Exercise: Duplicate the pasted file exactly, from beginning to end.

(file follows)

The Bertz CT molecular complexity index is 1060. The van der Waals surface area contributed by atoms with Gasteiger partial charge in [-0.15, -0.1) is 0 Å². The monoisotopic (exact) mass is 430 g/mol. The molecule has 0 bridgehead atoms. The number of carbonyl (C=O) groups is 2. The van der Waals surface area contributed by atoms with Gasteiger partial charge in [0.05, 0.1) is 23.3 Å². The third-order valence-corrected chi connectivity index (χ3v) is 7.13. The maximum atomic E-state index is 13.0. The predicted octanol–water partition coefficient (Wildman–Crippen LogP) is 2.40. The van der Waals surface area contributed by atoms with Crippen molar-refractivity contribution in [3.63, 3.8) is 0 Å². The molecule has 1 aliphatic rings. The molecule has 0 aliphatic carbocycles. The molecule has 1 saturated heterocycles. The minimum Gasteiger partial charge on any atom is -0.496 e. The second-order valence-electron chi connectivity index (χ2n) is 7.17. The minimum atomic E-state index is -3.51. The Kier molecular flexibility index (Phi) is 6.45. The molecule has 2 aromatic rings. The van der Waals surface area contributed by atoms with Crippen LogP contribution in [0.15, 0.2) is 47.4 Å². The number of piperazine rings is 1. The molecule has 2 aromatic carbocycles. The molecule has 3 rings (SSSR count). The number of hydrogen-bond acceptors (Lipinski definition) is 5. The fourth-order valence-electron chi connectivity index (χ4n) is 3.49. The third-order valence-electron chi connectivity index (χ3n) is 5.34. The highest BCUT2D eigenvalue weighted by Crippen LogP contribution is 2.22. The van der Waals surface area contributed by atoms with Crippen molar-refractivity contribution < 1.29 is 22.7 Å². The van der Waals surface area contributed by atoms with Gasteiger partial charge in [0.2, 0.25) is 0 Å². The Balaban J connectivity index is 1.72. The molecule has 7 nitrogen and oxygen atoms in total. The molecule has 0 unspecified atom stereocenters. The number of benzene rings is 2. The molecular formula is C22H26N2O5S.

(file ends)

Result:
The Bertz CT molecular complexity index is 1060. The van der Waals surface area contributed by atoms with Gasteiger partial charge in [-0.15, -0.1) is 0 Å². The monoisotopic (exact) mass is 430 g/mol. The molecule has 0 bridgehead atoms. The number of carbonyl (C=O) groups is 2. The van der Waals surface area contributed by atoms with Gasteiger partial charge in [0.05, 0.1) is 23.3 Å². The third-order valence-corrected chi connectivity index (χ3v) is 7.13. The maximum atomic E-state index is 13.0. The predicted octanol–water partition coefficient (Wildman–Crippen LogP) is 2.40. The van der Waals surface area contributed by atoms with Crippen molar-refractivity contribution in [3.63, 3.8) is 0 Å². The molecule has 1 aliphatic rings. The molecule has 0 aliphatic carbocycles. The molecule has 1 saturated heterocycles. The minimum Gasteiger partial charge on any atom is -0.496 e. The second-order valence-electron chi connectivity index (χ2n) is 7.17. The minimum atomic E-state index is -3.51. The Kier molecular flexibility index (Phi) is 6.45. The molecule has 2 aromatic rings. The van der Waals surface area contributed by atoms with Crippen LogP contribution in [0.15, 0.2) is 47.4 Å². The number of piperazine rings is 1. The molecule has 2 aromatic carbocycles. The molecule has 3 rings (SSSR count). The number of hydrogen-bond acceptors (Lipinski definition) is 5. The fourth-order valence-electron chi connectivity index (χ4n) is 3.49. The third-order valence-electron chi connectivity index (χ3n) is 5.34. The highest BCUT2D eigenvalue weighted by Crippen LogP contribution is 2.22. The van der Waals surface area contributed by atoms with Crippen molar-refractivity contribution < 1.29 is 22.7 Å². The van der Waals surface area contributed by atoms with Gasteiger partial charge in [0.2, 0.25) is 0 Å². The Balaban J connectivity index is 1.72. The molecule has 7 nitrogen and oxygen atoms in total. The molecule has 0 unspecified atom stereocenters. The number of benzene rings is 2. The molecular formula is C22H26N2O5S.